was an absolute collapse in global trade. This can clearly bee seen
in the long-term graph of our imports and exports below (from
Falling imports and exports are clearly associated with recessions.
In the Great Recession our imports collapsed faster than our
exports, and so we had a very big improvement in the trade deficit.
Thus this month's decline in both imports and exports is troubling
and suggests that the financial turmoil in Europe is having an
The trade deficit is almost a direct dollar for dollar reduction in
GDP. Thus the growth in the trade deficit is a serious headwind for
GDP growth. Fortunately, in the fourth quarter it looks like there
is enough momentum from other sources so we will still have healthy
growth for the quarter, but it looks like net exports are going to
be a drag.
Trade Deficit More Worrisome Than Budget Deficit
The trade deficit is a far more serious economic problem,
particularly in the short to medium term, than is the budget
deficit. The trade deficit is directly responsible for the increase
in the country's indebtedness to the rest of the world, not the
budget deficit. That is not just a matter of opinion, it is an
Think about it this way: during WWII the Federal government ran
budget deficits that were FAR larger as a percentage of GDP than we
are running today, but we emerged from the war the biggest net
creditor to the rest of the world that the world had ever seen up
to that point. Then the Federal government owed a lot of money, but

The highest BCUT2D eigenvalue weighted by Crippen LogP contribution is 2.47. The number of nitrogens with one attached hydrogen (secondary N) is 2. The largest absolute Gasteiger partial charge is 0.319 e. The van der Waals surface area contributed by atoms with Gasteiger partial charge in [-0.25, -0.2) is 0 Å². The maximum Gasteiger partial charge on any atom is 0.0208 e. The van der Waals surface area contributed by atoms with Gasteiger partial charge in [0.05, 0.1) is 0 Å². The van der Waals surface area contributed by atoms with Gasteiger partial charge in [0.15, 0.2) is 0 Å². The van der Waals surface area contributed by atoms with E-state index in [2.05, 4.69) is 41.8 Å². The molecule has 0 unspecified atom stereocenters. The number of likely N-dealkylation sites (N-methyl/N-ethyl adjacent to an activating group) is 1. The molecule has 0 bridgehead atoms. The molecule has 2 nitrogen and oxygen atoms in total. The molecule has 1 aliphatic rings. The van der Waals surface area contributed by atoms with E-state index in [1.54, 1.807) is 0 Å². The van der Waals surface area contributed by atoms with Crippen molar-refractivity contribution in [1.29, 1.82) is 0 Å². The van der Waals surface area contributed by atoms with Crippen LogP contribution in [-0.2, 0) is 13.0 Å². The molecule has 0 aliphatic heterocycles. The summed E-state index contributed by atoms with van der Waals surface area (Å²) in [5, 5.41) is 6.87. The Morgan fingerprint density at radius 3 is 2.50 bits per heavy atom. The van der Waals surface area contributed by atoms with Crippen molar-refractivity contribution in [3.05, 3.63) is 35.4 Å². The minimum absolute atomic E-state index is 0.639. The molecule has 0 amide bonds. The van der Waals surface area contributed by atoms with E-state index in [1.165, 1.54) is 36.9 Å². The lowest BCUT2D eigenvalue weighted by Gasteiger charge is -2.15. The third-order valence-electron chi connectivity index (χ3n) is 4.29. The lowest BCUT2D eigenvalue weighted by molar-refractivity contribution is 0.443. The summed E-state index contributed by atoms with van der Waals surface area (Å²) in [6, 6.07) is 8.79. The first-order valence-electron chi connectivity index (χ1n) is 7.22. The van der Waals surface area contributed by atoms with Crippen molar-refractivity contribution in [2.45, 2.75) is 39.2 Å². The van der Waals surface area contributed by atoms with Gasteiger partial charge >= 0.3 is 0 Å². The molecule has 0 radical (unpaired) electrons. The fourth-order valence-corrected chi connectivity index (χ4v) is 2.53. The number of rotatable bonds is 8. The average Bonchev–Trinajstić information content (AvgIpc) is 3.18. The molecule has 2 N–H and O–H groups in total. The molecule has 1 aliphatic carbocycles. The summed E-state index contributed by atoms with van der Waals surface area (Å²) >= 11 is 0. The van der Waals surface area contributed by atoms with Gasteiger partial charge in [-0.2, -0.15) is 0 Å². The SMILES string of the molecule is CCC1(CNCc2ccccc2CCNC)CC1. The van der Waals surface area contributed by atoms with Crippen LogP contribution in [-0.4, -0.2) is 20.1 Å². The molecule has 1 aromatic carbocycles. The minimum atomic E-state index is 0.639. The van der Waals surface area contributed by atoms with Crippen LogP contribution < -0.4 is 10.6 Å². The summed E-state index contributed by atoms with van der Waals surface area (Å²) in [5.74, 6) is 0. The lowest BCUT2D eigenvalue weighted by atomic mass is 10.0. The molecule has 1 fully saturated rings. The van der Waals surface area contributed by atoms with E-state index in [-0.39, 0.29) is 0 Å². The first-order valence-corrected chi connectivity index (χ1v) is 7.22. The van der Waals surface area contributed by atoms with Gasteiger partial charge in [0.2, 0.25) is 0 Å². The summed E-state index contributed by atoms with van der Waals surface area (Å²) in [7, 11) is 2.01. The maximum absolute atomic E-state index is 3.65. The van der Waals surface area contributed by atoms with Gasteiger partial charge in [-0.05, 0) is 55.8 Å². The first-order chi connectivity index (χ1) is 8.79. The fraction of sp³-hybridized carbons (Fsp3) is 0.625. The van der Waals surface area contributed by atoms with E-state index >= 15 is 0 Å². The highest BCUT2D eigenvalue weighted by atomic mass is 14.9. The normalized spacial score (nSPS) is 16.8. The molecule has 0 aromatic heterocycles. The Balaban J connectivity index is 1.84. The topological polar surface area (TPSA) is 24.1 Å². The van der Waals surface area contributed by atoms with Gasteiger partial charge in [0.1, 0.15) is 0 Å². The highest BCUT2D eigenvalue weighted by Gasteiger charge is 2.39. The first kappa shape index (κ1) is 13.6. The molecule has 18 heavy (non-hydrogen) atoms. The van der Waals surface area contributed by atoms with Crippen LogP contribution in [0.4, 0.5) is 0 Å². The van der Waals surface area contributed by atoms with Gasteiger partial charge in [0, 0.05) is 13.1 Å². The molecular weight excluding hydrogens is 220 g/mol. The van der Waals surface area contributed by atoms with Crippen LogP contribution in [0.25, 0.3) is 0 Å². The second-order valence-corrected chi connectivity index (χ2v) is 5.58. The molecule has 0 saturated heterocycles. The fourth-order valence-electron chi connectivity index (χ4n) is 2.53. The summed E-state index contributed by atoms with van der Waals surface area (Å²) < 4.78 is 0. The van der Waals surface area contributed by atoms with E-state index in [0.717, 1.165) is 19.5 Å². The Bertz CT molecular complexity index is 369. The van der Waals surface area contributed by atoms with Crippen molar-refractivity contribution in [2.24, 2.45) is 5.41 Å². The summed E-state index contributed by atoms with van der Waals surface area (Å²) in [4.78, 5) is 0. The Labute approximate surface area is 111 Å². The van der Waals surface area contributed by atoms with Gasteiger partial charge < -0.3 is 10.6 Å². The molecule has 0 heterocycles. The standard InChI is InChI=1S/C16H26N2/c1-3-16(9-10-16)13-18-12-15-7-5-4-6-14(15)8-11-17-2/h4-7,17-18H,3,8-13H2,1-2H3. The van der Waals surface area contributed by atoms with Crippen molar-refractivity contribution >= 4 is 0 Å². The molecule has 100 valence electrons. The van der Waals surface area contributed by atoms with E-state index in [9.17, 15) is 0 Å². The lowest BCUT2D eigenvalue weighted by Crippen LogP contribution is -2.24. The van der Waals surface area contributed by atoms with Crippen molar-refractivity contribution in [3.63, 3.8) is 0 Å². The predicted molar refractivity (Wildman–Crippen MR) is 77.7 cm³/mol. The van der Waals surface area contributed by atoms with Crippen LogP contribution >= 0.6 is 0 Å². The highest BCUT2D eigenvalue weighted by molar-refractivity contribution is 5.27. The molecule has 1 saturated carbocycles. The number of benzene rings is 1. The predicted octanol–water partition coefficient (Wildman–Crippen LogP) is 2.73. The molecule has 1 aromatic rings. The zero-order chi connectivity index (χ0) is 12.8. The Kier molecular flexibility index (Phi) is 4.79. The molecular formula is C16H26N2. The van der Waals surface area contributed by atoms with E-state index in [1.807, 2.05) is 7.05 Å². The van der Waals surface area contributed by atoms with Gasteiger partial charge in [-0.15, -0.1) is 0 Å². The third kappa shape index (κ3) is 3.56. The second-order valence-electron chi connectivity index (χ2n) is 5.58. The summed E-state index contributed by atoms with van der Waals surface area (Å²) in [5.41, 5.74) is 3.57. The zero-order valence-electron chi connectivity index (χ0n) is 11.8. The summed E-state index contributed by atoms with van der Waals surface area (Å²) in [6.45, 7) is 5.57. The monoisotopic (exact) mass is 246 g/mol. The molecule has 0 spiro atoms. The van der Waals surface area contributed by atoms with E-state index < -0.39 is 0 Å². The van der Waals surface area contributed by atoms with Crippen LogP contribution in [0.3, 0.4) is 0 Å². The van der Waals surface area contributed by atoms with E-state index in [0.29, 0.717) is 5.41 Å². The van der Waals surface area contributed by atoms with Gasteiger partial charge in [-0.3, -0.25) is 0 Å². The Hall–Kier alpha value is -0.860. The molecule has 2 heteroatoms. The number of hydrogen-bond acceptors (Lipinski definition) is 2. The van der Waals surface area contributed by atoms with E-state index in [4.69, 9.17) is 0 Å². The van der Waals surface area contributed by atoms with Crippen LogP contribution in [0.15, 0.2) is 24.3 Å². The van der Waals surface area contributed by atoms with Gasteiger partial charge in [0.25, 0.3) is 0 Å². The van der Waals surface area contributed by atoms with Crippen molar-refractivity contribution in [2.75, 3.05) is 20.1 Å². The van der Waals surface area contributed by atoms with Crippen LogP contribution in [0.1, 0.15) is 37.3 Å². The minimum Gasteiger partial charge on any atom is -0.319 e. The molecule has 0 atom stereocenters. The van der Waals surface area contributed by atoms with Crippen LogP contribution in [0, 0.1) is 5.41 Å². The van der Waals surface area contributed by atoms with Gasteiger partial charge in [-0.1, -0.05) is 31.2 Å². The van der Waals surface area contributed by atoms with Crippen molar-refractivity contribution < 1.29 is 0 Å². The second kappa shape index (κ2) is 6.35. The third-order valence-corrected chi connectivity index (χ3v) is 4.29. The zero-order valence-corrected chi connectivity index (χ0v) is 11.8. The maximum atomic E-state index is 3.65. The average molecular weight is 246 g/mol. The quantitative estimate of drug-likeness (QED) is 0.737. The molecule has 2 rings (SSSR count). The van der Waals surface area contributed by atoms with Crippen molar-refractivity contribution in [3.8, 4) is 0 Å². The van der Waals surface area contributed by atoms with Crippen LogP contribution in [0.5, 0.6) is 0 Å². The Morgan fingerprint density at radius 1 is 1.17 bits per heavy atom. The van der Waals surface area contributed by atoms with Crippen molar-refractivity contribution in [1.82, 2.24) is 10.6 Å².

it owed it to U.S. citizens, not to foreign governments.
Slowly but surely, the trade deficit is bankrupting the country.
The biggest bilateral deficit once again was with China, by a large
margin, but it fell to $26.9 billion from $28.1%. The big increase
this month was with the European Union, where the deficit rose to
$9.7 billion from the month from $8.0 billion. That was mostly due
to a 6.9% decline in exports to Europe, and is a sign that the
troubles there are having an impact on this side of the Atlantic.
Still Slipping in Oil
Our deficit with OPEC rose to $9.1 billion from $8.3 billion. That
was mostly because the average price for imported oil was $102.50
in November, up from $98.84 in October, and way up from $76.81 a
year ago. On a year-to-date basis, the price of imported oil has
averaged $99.38, up from an average of $74.20 in the first eleven
months of 2010.
The volume of imports also rose, averaging 8.874 million barrels a
day, up from 8.490 million barrels in October, and from 8.596
million barrels a year ago. However, on a year-to-date basis we
have shown some sings of weaning our self off our imported oil
addiction, with an average of 9.118 million barrels, down from
9.262 million barrels a day averaged in the first eleven months of
For the month, the oil (and related products) deficit was $27.63
billion, representing 57.9% of the total trade deficit, and 43.7%
of the goods deficit. That was up from $24.17 billion in October,
or 55.8% of October's overall trade deficit. A year ago the oil
deficit was $20.36 billion, or 52.4% of the total trade deficit.
Until we cure our imported oil addiction we are not going to solve
out chronic trade deficit. We simply do not have the domestic
reserves. We do, however, have ample domestic supplies of natural
gas, which is currently in a glut, and hence very cheap. On an
energy-equivalent basis it is now selling for $16.26 a barrel. If
we could start to use natural gas as a transportation fuel, we
could make a huge dent in our oil import bill.
The technology of using natural gas as a transportation fuel is
well established. All that is missing is the political will to make
it happen by solving the "chicken and egg" problem of nobody
wanting to buy those cars since there is no place to refuel, and
gas stations not wanting to invest in creating natural gas
refueling stations since there are no cars using it on the road. A
weaker dollar is needed to solve the non-oil part of the